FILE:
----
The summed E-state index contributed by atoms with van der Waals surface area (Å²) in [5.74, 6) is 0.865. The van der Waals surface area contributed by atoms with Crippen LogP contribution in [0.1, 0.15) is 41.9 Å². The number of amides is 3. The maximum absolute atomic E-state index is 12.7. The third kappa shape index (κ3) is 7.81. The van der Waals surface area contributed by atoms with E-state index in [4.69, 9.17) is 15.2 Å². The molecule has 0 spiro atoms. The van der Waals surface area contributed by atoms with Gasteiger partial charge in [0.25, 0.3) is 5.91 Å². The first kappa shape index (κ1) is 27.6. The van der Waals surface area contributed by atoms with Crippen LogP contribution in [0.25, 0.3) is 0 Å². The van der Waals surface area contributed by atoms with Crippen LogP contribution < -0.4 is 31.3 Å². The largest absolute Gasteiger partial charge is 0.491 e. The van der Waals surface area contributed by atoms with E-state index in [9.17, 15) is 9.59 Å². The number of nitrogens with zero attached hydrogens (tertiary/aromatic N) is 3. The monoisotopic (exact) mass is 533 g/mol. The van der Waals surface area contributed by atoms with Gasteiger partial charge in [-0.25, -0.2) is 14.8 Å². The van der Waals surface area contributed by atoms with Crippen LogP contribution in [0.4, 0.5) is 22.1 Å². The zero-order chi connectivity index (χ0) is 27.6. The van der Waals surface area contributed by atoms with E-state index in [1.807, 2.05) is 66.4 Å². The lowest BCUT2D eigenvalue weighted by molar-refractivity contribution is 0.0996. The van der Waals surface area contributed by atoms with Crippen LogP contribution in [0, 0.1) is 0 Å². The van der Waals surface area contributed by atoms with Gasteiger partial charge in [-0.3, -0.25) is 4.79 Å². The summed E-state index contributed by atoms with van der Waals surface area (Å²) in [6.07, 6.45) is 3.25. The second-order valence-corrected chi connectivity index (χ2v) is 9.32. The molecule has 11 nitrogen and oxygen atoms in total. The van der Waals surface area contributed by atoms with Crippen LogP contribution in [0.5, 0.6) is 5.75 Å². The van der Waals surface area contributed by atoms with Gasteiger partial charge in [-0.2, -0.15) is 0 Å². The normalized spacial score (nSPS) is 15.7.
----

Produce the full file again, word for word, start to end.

The summed E-state index contributed by atoms with van der Waals surface area (Å²) in [5.74, 6) is 0.865. The van der Waals surface area contributed by atoms with Crippen LogP contribution in [0.1, 0.15) is 41.9 Å². The number of amides is 3. The maximum absolute atomic E-state index is 12.7. The third kappa shape index (κ3) is 7.81. The van der Waals surface area contributed by atoms with E-state index in [4.69, 9.17) is 15.2 Å². The molecule has 0 spiro atoms. The van der Waals surface area contributed by atoms with Gasteiger partial charge in [0.25, 0.3) is 5.91 Å². The first kappa shape index (κ1) is 27.6. The van der Waals surface area contributed by atoms with Crippen LogP contribution in [0.25, 0.3) is 0 Å². The van der Waals surface area contributed by atoms with Crippen LogP contribution < -0.4 is 31.3 Å². The largest absolute Gasteiger partial charge is 0.491 e. The van der Waals surface area contributed by atoms with E-state index in [9.17, 15) is 9.59 Å². The number of nitrogens with zero attached hydrogens (tertiary/aromatic N) is 3. The monoisotopic (exact) mass is 533 g/mol. The van der Waals surface area contributed by atoms with Gasteiger partial charge in [-0.25, -0.2) is 14.8 Å². The van der Waals surface area contributed by atoms with Crippen LogP contribution in [0.4, 0.5) is 22.1 Å². The zero-order chi connectivity index (χ0) is 27.6. The van der Waals surface area contributed by atoms with E-state index in [1.807, 2.05) is 66.4 Å². The lowest BCUT2D eigenvalue weighted by molar-refractivity contribution is 0.0996. The van der Waals surface area contributed by atoms with Crippen LogP contribution in [0, 0.1) is 0 Å². The van der Waals surface area contributed by atoms with Gasteiger partial charge in [-0.3, -0.25) is 4.79 Å². The summed E-state index contributed by atoms with van der Waals surface area (Å²) in [6.07, 6.45) is 3.25. The second-order valence-corrected chi connectivity index (χ2v) is 9.32. The molecule has 11 nitrogen and oxygen atoms in total. The van der Waals surface area contributed by atoms with Crippen LogP contribution in [0.5, 0.6) is 5.75 Å². The van der Waals surface area contributed by atoms with Gasteiger partial charge in [-0.2, -0.15) is 0 Å². The normalized spacial score (nSPS) is 15.7.